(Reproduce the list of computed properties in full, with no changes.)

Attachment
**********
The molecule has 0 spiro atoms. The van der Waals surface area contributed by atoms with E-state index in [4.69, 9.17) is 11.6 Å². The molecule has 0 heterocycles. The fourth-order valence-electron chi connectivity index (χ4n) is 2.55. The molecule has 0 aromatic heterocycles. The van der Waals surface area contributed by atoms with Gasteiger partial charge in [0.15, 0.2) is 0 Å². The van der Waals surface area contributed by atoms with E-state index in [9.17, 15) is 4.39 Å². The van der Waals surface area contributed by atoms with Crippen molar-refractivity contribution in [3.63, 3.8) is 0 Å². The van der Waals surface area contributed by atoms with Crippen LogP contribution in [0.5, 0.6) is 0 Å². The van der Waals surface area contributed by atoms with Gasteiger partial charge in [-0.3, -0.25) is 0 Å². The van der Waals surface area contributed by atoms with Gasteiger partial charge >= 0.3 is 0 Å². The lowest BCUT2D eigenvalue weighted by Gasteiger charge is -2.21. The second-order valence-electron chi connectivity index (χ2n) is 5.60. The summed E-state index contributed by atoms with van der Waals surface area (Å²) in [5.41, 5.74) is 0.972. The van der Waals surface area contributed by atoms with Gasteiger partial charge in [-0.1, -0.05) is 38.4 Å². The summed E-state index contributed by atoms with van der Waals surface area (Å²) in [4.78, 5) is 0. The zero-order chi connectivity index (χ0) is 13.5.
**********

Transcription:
The molecule has 0 spiro atoms. The van der Waals surface area contributed by atoms with E-state index in [4.69, 9.17) is 11.6 Å². The molecule has 0 heterocycles. The fourth-order valence-electron chi connectivity index (χ4n) is 2.55. The molecule has 0 aromatic heterocycles. The van der Waals surface area contributed by atoms with Gasteiger partial charge in [0.15, 0.2) is 0 Å². The van der Waals surface area contributed by atoms with E-state index in [9.17, 15) is 4.39 Å². The van der Waals surface area contributed by atoms with Crippen molar-refractivity contribution in [3.63, 3.8) is 0 Å². The van der Waals surface area contributed by atoms with Crippen LogP contribution in [0.5, 0.6) is 0 Å². The van der Waals surface area contributed by atoms with Gasteiger partial charge in [-0.3, -0.25) is 0 Å². The van der Waals surface area contributed by atoms with Gasteiger partial charge >= 0.3 is 0 Å². The lowest BCUT2D eigenvalue weighted by Gasteiger charge is -2.21. The second-order valence-electron chi connectivity index (χ2n) is 5.60. The summed E-state index contributed by atoms with van der Waals surface area (Å²) in [5.41, 5.74) is 0.972. The van der Waals surface area contributed by atoms with Gasteiger partial charge in [-0.1, -0.05) is 38.4 Å². The summed E-state index contributed by atoms with van der Waals surface area (Å²) in [4.78, 5) is 0. The zero-order chi connectivity index (χ0) is 13.5.